By: Gary Hughes, MAgS
Recently, I took advantage of an opportunity to attend a talk about elders. The speaker mentioned how difficult it is to carry on a conversation with elders because their conversations twist and turn, and they repeat themselves. She also discussed the special problems presented by wheelchairs and walkers, and how medication affects alertness and cognition. The speaker told the truth, but not the whole truth. She probably doesn’t know the whole truth.
The whole truth is that “elders” are a diverse group. Some have exceptional medical needs and some do need places like assisted living or a skilled nursing facility. However, many of the disabilities we witness in older adults are lifestyle consequences rather than normal aging. There are also chronic illnesses that take a long time to develop. Unfortunately, most of us gather our information about aging from limited personal experience and poor images in the media. Most of that information tells us that aging is our period of decline and old people are mostly useless. Indeed aging has become very medicalized, which is why America has more nursing homes than McDonalds.
Rather than a universal time of decline and suffering, aging really can be a time for continued personal, emotional and spiritual development. Indeed, older adults are a valuable part of the community.
Official seal of City of Falls Church (Photo credit: Wikipedia)community and have a lot to offer.
The view that Falls Church takes towards older adults will have an impact on how Falls Church develops as a community. Adopting a positive view of aging and incorporating that view into planning the city’s future could have positive social, cultural, and economic benefits for the city.
Recent studies have found that new retirees are less likely to make a big move south than in the past. Part of that is the housing market, part is financial and part is the changing nature of the “retiree”. The first wave of the “Baby Boomers”, that group born between 1946 and 1964, are finding their way to the Social Security and Medicare offices. And true to their paradigm-breaking past, they are going to do retirement their way. Among the Boomers there is a cohort who wants to stay close to a city, have the opportunity for part time jobs, and share their skills with community and non-profit groups; and live in smaller homes.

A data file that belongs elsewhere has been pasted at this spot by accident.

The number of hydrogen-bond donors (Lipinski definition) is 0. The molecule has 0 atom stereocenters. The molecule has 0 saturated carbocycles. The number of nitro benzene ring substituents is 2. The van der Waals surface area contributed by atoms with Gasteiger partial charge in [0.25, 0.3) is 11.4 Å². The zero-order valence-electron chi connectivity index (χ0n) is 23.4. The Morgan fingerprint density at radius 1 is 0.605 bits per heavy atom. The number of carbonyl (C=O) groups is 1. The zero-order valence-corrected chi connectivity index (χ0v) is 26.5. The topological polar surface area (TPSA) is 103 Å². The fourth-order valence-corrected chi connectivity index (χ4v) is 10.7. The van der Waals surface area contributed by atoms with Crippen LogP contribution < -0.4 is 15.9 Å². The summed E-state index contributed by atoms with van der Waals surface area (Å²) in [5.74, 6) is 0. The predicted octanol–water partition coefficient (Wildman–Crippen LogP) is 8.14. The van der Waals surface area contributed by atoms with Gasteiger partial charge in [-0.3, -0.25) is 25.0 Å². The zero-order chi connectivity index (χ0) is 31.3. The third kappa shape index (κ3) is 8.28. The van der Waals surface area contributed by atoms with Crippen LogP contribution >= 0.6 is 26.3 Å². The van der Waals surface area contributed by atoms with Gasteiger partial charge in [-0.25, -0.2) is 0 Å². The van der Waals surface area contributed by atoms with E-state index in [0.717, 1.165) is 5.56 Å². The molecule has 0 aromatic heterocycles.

Falls Church has a lot to offer new retirees as well as older adults in general and they have a good deal to offer the city. The Little City has a great sense of community, easy access to DC and its cultural scene, a cultural scene of its own, a wonderful matrix of non-profit groups and plenty of small and start-up businesses that can benefit from having a seasoned employee on hand who is not looking to “climb the ladder.”
The challenge for city planners is to figure out how to look at the needs of an aging population and incorporate those needs into the planning process. Some of it is simple and will encourage all residents to participate in community life such as minimizing the use of stairs. Issues like the residential-commercial mix in new developments will likely be more difficult to incorporate, but having adequate housing stock for older adults is going to be important. The housing stock should include a house that is two thousand square feet or less, has two bedrooms, maybe a den, on one level with grab bars, hard surface floors, and wide doorways. Such items are good for people of all ages. And, it should be within walking distance of shops and restaurants.
In addition to the traditional housing notions, the city may wish to consider ideas like making sure its zoning is friendly to new or different kinds of community development. Cohousing comes to mind and Falls Church is the perfect place for a cohousing community. Recently, I was talking to a couple who along with four or five other couples would like to live in the same condo so they can support each others as they age. He didn’t know it but he is looking for a cohousing community.
Economically, targeting the sixty-five plus demographic grows the taxpaying population without burdening the education system. Additionally, they will support local merchants by shopping locally and providing a dependable part-time work force. Cultural institutions will benefit from the accumulated experience older adults can share. And our children will benefit because they will not grow up believing the stereotypes presented by those with a declinist point of view.
Encouraging older adults to live in Falls Church is a way to grow our human capital.
Gary Hughes, MAgS is a Realtor® with Weichert, Realtors in McLean, VA, Managing Partner of Hansen-Hughes, LLC and serves on the Falls Church Chamber of Commerce Board of Directors.